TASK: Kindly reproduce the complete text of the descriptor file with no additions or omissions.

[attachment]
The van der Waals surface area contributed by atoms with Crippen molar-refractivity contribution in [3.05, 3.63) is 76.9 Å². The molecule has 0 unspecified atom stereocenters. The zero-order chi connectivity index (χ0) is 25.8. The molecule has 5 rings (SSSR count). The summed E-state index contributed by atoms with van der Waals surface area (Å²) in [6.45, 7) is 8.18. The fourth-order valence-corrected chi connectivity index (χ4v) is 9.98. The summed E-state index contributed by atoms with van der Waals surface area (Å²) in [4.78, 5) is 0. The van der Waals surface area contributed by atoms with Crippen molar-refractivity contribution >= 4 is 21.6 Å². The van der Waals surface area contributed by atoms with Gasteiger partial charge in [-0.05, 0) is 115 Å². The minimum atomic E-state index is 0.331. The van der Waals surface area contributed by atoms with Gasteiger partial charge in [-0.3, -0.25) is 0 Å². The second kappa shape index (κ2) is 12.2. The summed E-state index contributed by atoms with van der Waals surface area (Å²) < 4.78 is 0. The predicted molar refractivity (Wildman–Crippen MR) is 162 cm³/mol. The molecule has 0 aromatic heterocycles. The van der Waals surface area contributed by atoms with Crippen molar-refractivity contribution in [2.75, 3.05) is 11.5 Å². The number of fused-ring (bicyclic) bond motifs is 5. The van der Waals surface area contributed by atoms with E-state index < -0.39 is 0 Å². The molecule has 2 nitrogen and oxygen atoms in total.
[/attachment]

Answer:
The van der Waals surface area contributed by atoms with Crippen molar-refractivity contribution in [3.05, 3.63) is 76.9 Å². The molecule has 0 unspecified atom stereocenters. The zero-order chi connectivity index (χ0) is 25.8. The molecule has 5 rings (SSSR count). The summed E-state index contributed by atoms with van der Waals surface area (Å²) in [6.45, 7) is 8.18. The fourth-order valence-corrected chi connectivity index (χ4v) is 9.98. The summed E-state index contributed by atoms with van der Waals surface area (Å²) in [4.78, 5) is 0. The van der Waals surface area contributed by atoms with Crippen molar-refractivity contribution >= 4 is 21.6 Å². The van der Waals surface area contributed by atoms with Gasteiger partial charge in [-0.05, 0) is 115 Å². The minimum atomic E-state index is 0.331. The van der Waals surface area contributed by atoms with Gasteiger partial charge in [-0.3, -0.25) is 0 Å². The second kappa shape index (κ2) is 12.2. The summed E-state index contributed by atoms with van der Waals surface area (Å²) < 4.78 is 0. The predicted molar refractivity (Wildman–Crippen MR) is 162 cm³/mol. The molecule has 0 aromatic heterocycles. The van der Waals surface area contributed by atoms with Crippen molar-refractivity contribution in [2.75, 3.05) is 11.5 Å². The number of fused-ring (bicyclic) bond motifs is 5. The van der Waals surface area contributed by atoms with E-state index < -0.39 is 0 Å². The molecule has 2 nitrogen and oxygen atoms in total.